When Medscape asked me late last week to cover the making of early embryos that have cells from pigs and humans, I couldn’t help but flash back to the pigman episode of Seinfeld. “The government’s been experimenting with
I’ve always wanted to write about my favorite experiment in human genetics, but a news hook was elusive. Not any more! Thank you Kellyanne Conway for your intriguing concept of “alternative facts.” I’m writing the 12th
I dislike end-of-year “best of” lists, especially the “breakthroughs” that imply scientific discoveries and medical advances emerge from out of nowhere. Often they’re the product of PR machines that select and then catapult certain research
This month, JScreen’s “Spit Happens” campaign is covering all costs not met by insurance for testing for carrier status for Gaucher disease, thanks to funding from the National Gaucher Foundation. The “spit happens” video is an entertaining view
I dedicate this post – my 200th here at DNA Science – to the rare disease families I’ve met since starting this blog four years ago. You are all amazing! As the lame duck Congress
Here’s an update on some of the rare disease families DNA Science has covered as they travel the long and winding road from diagnosis to gene therapy. The Challenge The rarity of many single-gene diseases
I’ve been bombarded lately with news releases reporting links between behavior and DNA. In simpler times, genes encoded proteins, and the actions or absence of those proteins caused the trait or disease. But today, investigations
Keeping a little girl at home for 722 days may seem cruel, but for the O’Neill family, it was a demonstration of astonishing bravery and love. Glenn and Cara O’Neill had isolated their daughter Eliza
Drugmonkey didn't tag me in his meme challenge but fucke it, why not? Here's my list of characters to get me out of a jam. 1&2. Damien Scott and Michael Stonebridge 3. Carrie Mathison 4. Mr. Rogers 5. Jack Bauer
(This week DNA Science has a guest post from Sergio Pistoi, a science writer and molecular biologist from Italy.) When I gave my first conference about genomics in a high school, I thought of what
Last March, my husband Larry and I attended the annual gala for the Curing Retinal Blindness Foundation, near Philadelphia. During the cocktail hour, someone was singing at the piano, “Born to Run.” I turned to
I’m thrilled that DNA Science made the top 15 PLOS blog posts of 2015, but a little surprised that the entry was for analysis of the genetic accuracy of the TV series Wayward Pines. Then
Valerie Byers had long suspected that her son Will’s diagnosis of autism was wrong. So when she saw a clip on the homepage of the Today Show about a little girl named Eliza, in late February, she knew instantly that 5-year-old … Continue reading » The post “Saving Eliza” Campaign Helps Another Child appeared first on DNA Science Blog.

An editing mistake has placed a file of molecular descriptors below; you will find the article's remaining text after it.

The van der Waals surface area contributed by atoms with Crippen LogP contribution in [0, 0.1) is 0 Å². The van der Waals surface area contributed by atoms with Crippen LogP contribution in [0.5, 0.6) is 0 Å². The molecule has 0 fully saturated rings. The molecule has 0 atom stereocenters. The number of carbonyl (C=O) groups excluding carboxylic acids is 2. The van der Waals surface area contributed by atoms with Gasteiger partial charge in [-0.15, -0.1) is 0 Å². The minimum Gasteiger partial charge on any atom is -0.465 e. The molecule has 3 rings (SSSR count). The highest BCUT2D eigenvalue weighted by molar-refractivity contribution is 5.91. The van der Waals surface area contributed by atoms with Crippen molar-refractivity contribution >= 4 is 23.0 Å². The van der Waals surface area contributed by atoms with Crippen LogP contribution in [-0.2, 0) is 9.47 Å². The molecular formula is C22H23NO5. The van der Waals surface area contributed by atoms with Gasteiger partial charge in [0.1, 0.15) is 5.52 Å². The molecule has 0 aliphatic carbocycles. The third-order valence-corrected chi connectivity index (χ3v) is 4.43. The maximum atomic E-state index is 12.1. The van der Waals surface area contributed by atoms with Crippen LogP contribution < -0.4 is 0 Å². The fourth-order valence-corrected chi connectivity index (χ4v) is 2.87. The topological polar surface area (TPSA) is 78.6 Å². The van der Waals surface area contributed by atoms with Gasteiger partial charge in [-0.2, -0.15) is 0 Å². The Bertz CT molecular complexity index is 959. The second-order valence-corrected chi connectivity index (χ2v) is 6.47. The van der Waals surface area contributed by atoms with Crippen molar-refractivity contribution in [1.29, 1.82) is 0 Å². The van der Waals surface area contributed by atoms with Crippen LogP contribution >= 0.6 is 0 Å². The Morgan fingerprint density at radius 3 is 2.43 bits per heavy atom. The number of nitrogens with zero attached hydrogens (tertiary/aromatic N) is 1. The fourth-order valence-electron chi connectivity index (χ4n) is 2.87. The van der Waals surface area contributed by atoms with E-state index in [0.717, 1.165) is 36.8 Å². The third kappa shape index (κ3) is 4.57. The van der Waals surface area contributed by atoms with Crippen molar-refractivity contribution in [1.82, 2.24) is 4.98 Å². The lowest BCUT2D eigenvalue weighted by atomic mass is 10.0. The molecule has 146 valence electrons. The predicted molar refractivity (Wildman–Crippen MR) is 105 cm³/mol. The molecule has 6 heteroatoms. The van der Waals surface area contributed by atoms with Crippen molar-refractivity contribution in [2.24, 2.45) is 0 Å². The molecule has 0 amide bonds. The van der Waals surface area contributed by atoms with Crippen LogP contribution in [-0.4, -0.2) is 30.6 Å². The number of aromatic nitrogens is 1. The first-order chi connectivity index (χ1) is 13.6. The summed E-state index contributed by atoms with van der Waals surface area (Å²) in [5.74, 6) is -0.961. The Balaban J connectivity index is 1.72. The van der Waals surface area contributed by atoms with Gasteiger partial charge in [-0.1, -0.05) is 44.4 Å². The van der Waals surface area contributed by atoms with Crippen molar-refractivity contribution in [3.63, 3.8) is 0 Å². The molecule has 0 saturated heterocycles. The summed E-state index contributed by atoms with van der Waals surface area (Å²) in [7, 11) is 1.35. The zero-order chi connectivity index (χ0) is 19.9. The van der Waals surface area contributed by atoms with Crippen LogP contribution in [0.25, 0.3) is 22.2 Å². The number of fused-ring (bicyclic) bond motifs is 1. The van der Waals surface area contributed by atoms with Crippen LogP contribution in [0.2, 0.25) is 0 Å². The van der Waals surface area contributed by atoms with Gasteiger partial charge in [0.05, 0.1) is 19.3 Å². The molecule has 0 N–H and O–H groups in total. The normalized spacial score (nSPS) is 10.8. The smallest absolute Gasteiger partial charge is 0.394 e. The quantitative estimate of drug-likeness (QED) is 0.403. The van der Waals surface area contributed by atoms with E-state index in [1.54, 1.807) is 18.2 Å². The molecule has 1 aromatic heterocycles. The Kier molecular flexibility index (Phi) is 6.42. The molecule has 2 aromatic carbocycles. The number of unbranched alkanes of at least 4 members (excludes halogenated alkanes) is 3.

I have followed, in awe, the tireless efforts of families that have rare genetic diseases to raise awareness and funds. Bake sales and bike races, balls and raffles, exhausting and all-consuming. But these efforts pale when a performer or other … Continue reading » The post When Celebrities Suddenly Care About Rare Diseases appeared first on DNA Science Blog.
I thought for sure some of us would be living on the moon, or beyond, by now. In the late 1960s, it was easy for a kid to believe that. For many families back then, a launch was a special … Continue reading » The post “Genes in Space” Student Winners Announced appeared first on DNA Science Blog.
What's the old saying, you neighbor loses his job and its a recession, but you lose your job, and its a depression. Well the shoe finally dropped for one of my friends and he was put on notice that his job disappears as of January 1st. Sadly for him there was no advance notice that […]
Many of you probably know about Dave Chappelle’s black white supremacist sketch (NSFW video!), though fewer are aware of Leo Felton, a white supremacist (ex, after he was outed) with a black father (a less tragic outcome than Dan Burros, the Jewish American Nazi). Show More Summary
The horse is a beautiful animal. That is not a trivial matter, but there is the added fact that historically it is has been of great consequence. Obviously the rise of horses as vehicles of war is preeminent in our minds, but on a more prosaic level draft horses revolutionized many societies via their effect [...]
after a self-imposed exile. So what's good?
Here is today’s zeitgeist, by which I mean the working assumptions made by top scientists, politicians, academics and journalists, as they do their jobs, every day: Free will is an illusion. The interests, passions, motivations, obsessions, fears and desires that...